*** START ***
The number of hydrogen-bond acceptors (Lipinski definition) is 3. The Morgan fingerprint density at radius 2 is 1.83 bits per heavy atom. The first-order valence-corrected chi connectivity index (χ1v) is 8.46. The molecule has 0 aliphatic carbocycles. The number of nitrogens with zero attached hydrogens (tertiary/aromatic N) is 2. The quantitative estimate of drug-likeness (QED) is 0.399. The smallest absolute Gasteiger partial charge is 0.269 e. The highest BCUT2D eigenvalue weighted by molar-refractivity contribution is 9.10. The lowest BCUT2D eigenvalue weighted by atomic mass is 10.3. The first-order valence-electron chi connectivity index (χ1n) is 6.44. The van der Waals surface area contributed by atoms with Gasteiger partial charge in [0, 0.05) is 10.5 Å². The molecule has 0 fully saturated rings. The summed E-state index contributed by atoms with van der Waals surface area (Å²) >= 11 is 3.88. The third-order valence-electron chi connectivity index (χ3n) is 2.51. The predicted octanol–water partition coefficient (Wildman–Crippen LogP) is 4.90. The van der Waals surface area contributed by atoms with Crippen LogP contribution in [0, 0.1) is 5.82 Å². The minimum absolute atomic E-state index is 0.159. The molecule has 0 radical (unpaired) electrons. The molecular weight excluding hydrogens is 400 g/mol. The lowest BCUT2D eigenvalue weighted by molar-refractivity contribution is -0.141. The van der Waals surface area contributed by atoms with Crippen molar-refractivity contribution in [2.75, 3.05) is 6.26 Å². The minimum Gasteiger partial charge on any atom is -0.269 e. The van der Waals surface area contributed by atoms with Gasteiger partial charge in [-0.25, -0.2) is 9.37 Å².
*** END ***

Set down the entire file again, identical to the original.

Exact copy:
The number of hydrogen-bond acceptors (Lipinski definition) is 3. The Morgan fingerprint density at radius 2 is 1.83 bits per heavy atom. The first-order valence-corrected chi connectivity index (χ1v) is 8.46. The molecule has 0 aliphatic carbocycles. The number of nitrogens with zero attached hydrogens (tertiary/aromatic N) is 2. The quantitative estimate of drug-likeness (QED) is 0.399. The smallest absolute Gasteiger partial charge is 0.269 e. The highest BCUT2D eigenvalue weighted by molar-refractivity contribution is 9.10. The lowest BCUT2D eigenvalue weighted by atomic mass is 10.3. The first-order valence-electron chi connectivity index (χ1n) is 6.44. The van der Waals surface area contributed by atoms with Gasteiger partial charge in [0, 0.05) is 10.5 Å². The molecule has 0 fully saturated rings. The summed E-state index contributed by atoms with van der Waals surface area (Å²) >= 11 is 3.88. The third-order valence-electron chi connectivity index (χ3n) is 2.51. The predicted octanol–water partition coefficient (Wildman–Crippen LogP) is 4.90. The van der Waals surface area contributed by atoms with Crippen LogP contribution in [0, 0.1) is 5.82 Å². The minimum absolute atomic E-state index is 0.159. The molecule has 0 radical (unpaired) electrons. The molecular weight excluding hydrogens is 400 g/mol. The lowest BCUT2D eigenvalue weighted by molar-refractivity contribution is -0.141. The van der Waals surface area contributed by atoms with Crippen molar-refractivity contribution in [2.75, 3.05) is 6.26 Å². The minimum Gasteiger partial charge on any atom is -0.269 e. The van der Waals surface area contributed by atoms with Gasteiger partial charge in [-0.25, -0.2) is 9.37 Å².